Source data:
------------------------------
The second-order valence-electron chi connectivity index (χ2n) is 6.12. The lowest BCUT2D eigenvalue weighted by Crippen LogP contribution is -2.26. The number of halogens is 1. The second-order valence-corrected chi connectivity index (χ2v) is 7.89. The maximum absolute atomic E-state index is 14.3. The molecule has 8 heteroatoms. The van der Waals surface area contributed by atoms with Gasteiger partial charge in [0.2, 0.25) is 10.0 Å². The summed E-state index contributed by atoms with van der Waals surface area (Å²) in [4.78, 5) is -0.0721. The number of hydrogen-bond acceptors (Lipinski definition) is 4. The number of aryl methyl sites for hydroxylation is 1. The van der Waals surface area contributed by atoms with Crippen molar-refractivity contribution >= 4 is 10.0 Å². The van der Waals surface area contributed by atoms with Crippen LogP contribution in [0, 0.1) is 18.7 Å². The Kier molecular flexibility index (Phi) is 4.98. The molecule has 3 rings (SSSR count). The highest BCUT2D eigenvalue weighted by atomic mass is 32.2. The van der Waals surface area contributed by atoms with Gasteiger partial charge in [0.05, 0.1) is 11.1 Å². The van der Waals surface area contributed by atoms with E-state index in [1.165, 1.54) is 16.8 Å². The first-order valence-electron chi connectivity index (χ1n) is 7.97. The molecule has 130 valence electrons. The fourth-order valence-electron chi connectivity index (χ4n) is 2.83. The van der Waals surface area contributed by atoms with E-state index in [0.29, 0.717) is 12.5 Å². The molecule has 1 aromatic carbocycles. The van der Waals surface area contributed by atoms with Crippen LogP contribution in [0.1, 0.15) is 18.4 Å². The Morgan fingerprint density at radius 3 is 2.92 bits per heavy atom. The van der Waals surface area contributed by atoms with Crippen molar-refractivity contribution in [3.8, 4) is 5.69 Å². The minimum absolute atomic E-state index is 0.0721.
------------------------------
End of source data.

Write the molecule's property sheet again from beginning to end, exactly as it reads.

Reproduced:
The second-order valence-electron chi connectivity index (χ2n) is 6.12. The lowest BCUT2D eigenvalue weighted by Crippen LogP contribution is -2.26. The number of halogens is 1. The second-order valence-corrected chi connectivity index (χ2v) is 7.89. The maximum absolute atomic E-state index is 14.3. The molecule has 8 heteroatoms. The van der Waals surface area contributed by atoms with Gasteiger partial charge in [0.2, 0.25) is 10.0 Å². The summed E-state index contributed by atoms with van der Waals surface area (Å²) in [4.78, 5) is -0.0721. The number of hydrogen-bond acceptors (Lipinski definition) is 4. The number of aryl methyl sites for hydroxylation is 1. The van der Waals surface area contributed by atoms with Crippen molar-refractivity contribution >= 4 is 10.0 Å². The van der Waals surface area contributed by atoms with Crippen LogP contribution in [0, 0.1) is 18.7 Å². The Kier molecular flexibility index (Phi) is 4.98. The molecule has 3 rings (SSSR count). The highest BCUT2D eigenvalue weighted by atomic mass is 32.2. The van der Waals surface area contributed by atoms with Gasteiger partial charge in [0.05, 0.1) is 11.1 Å². The van der Waals surface area contributed by atoms with E-state index in [1.165, 1.54) is 16.8 Å². The first-order valence-electron chi connectivity index (χ1n) is 7.97. The molecule has 130 valence electrons. The fourth-order valence-electron chi connectivity index (χ4n) is 2.83. The van der Waals surface area contributed by atoms with E-state index in [0.29, 0.717) is 12.5 Å². The molecule has 1 aromatic carbocycles. The van der Waals surface area contributed by atoms with Crippen LogP contribution in [0.1, 0.15) is 18.4 Å². The Morgan fingerprint density at radius 3 is 2.92 bits per heavy atom. The van der Waals surface area contributed by atoms with Crippen molar-refractivity contribution in [3.8, 4) is 5.69 Å². The minimum absolute atomic E-state index is 0.0721.